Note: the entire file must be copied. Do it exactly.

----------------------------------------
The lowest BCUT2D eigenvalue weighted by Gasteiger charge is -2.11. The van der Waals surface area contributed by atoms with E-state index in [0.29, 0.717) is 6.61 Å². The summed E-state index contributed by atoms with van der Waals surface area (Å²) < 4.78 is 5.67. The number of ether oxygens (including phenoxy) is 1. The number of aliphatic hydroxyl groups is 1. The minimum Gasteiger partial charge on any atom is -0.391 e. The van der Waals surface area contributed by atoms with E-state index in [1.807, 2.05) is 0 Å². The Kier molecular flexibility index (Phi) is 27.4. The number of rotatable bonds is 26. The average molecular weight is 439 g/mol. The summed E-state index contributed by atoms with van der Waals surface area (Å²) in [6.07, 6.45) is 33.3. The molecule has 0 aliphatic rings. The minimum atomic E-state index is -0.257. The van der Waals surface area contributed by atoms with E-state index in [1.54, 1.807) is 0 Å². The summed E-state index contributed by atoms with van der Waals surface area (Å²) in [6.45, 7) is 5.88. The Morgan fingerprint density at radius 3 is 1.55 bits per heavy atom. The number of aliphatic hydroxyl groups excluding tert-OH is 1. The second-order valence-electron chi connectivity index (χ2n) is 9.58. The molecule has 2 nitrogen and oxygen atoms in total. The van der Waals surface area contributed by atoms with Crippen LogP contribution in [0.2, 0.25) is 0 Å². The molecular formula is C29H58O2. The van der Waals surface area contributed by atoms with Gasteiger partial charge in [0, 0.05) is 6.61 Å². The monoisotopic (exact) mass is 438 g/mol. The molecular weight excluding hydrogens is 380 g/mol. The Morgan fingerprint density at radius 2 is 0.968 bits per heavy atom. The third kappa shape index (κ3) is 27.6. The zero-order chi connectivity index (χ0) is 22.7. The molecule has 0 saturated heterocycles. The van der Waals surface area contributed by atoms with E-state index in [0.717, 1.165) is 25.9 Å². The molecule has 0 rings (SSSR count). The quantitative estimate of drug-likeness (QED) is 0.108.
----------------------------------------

The lowest BCUT2D eigenvalue weighted by Gasteiger charge is -2.11. The van der Waals surface area contributed by atoms with E-state index in [0.29, 0.717) is 6.61 Å². The summed E-state index contributed by atoms with van der Waals surface area (Å²) < 4.78 is 5.67. The number of ether oxygens (including phenoxy) is 1. The number of aliphatic hydroxyl groups is 1. The minimum Gasteiger partial charge on any atom is -0.391 e. The van der Waals surface area contributed by atoms with E-state index in [1.807, 2.05) is 0 Å². The Kier molecular flexibility index (Phi) is 27.4. The number of rotatable bonds is 26. The average molecular weight is 439 g/mol. The summed E-state index contributed by atoms with van der Waals surface area (Å²) in [6.07, 6.45) is 33.3. The molecule has 0 aliphatic rings. The minimum atomic E-state index is -0.257. The van der Waals surface area contributed by atoms with E-state index in [1.54, 1.807) is 0 Å². The summed E-state index contributed by atoms with van der Waals surface area (Å²) in [6.45, 7) is 5.88. The Morgan fingerprint density at radius 3 is 1.55 bits per heavy atom. The number of aliphatic hydroxyl groups excluding tert-OH is 1. The second-order valence-electron chi connectivity index (χ2n) is 9.58. The molecule has 2 nitrogen and oxygen atoms in total. The van der Waals surface area contributed by atoms with Crippen LogP contribution in [0.2, 0.25) is 0 Å². The molecular formula is C29H58O2. The van der Waals surface area contributed by atoms with Gasteiger partial charge in [0, 0.05) is 6.61 Å². The monoisotopic (exact) mass is 438 g/mol. The molecular weight excluding hydrogens is 380 g/mol. The Morgan fingerprint density at radius 2 is 0.968 bits per heavy atom. The third kappa shape index (κ3) is 27.6. The zero-order chi connectivity index (χ0) is 22.7. The molecule has 0 saturated heterocycles. The van der Waals surface area contributed by atoms with E-state index in [0.717, 1.165) is 25.9 Å². The molecule has 0 rings (SSSR count). The quantitative estimate of drug-likeness (QED) is 0.108.